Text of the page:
Review: Bear and Fred: A World War II Story

Bear and Fred: A World War II Story by Iris Argaman, illustrated by Avi Ofer, translated by Annette Appel

Category: Picture Books
Reviewer: Karin Fisher-Golton

Buy at

I keep an eye out for books that inform children about the Holocaust and can engage their emotions without overwhelming them (which can lead to numbing out). Bear and Fred: A World War II Story is one such book. It is based on the true story of a teddy bear that belonged to a boy named Fred Lessing. Decades after he survived the Holocaust, Mr. Lessing generously gifted the bear to Yad Vashem’s museum. Captivated by their story, author Iris Argaman wrote this picture book in Hebrew, and Annette Appel translated it into the English version I review here.

Told from the bear’s point of view, Bear and Fred follows the two titular characters as Fred’s family must abruptly leave their home in Delft, Holland and Fred spends the rest of the war in hiding, separated from his family. Ultimately Fred’s family reunites and moves to America. The story is framed with a prologue and epilogue that describe Bear’s journey to Yad Vashem’s museum. The book includes both a note from Bear and an author’s note.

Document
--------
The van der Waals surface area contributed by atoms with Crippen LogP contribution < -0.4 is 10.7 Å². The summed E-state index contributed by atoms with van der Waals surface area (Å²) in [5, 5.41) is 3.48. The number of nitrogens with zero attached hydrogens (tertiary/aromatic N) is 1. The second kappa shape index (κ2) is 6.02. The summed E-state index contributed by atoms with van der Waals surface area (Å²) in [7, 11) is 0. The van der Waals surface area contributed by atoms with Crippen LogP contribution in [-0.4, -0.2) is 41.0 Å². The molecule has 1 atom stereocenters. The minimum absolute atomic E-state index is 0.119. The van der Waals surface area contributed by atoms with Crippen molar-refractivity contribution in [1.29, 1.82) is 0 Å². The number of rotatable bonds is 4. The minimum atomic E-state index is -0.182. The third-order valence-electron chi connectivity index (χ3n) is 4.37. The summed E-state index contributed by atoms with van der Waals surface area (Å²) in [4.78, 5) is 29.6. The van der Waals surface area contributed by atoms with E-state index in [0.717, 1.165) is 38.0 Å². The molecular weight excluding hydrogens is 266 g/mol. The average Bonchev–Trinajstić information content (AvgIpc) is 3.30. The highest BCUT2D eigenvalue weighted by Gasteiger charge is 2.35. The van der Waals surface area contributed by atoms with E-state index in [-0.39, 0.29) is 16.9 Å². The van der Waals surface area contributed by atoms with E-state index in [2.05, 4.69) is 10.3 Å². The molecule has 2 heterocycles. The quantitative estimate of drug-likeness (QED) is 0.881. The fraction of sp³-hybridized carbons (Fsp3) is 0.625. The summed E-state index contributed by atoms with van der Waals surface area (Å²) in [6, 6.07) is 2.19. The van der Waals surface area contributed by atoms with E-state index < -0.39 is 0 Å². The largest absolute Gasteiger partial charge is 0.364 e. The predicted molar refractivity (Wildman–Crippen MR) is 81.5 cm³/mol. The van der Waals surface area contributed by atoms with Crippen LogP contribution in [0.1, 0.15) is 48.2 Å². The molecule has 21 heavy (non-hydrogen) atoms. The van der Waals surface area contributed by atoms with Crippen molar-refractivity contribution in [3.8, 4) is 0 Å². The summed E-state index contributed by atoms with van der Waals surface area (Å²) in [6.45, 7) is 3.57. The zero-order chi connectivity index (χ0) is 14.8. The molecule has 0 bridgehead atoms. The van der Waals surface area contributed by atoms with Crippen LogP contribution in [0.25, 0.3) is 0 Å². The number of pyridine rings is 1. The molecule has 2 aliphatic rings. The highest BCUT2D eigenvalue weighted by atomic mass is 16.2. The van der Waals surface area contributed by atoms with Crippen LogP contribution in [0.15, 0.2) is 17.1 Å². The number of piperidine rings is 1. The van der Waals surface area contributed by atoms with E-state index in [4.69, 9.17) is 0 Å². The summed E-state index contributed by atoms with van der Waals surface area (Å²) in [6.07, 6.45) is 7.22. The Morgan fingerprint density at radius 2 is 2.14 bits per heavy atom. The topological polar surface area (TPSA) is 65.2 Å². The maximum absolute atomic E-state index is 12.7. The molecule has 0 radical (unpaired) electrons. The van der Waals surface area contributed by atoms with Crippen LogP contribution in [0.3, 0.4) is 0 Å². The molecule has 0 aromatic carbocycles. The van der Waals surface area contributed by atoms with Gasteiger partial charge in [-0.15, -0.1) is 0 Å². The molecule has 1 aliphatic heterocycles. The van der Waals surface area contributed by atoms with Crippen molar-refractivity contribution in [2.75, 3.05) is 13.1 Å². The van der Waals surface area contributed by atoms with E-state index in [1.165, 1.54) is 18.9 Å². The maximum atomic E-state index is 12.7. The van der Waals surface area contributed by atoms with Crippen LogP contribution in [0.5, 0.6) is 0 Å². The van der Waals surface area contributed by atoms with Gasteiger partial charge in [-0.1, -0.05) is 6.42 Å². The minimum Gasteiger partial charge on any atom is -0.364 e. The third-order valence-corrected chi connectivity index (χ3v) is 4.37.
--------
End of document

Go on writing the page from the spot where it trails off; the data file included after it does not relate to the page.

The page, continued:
The bear’s point of view is written adeptly and serves the story well. The familiar child/stuffed animal relationship helps modern children relate to the setting. Because Fred is the bear’s focus, the story stays centered on the boy’s experience, which is a good scope for a picture book. The focus on the comfort object provides a broader introduction to how children can cope in very difficult situations. And readers see that though Bear goes through many transformations, including getting a new face, he is still Bear.

Avi Ofer’s illustrations are rendered with expressive lines and a palette limited to grey-blue—the color of the people—and pale browns—the color of the bear. These colors help the small narrator pop on the page. The misty tones capture the feel of distant memories.

Bear and Fred
meets every criteria of the Sydney Taylor Book Award. Despite the challenging topic, it is appropriate for its age group. Research for the book is centered on firsthand information from a Holocaust survivor’s childhood memories. Recording and sharing such stories is especially important as the time frame of the Holocaust is becoming “a lifetime ago.” Bear and Fred is a contender for the Sydney Taylor Award.

Are you interested in reviewing books for The Sydney Taylor Shmooze? Click here!

Karin Fisher-Golton is a freelance children’s book editor and the author of the board book My Amazing Day: A Celebration of Wonder and Gratitude; retellings of folktales for a reading program; and poems in several anthologies. She is a member of the Board of Advisors for Multicultural Children’s Book Day. Read more about her work at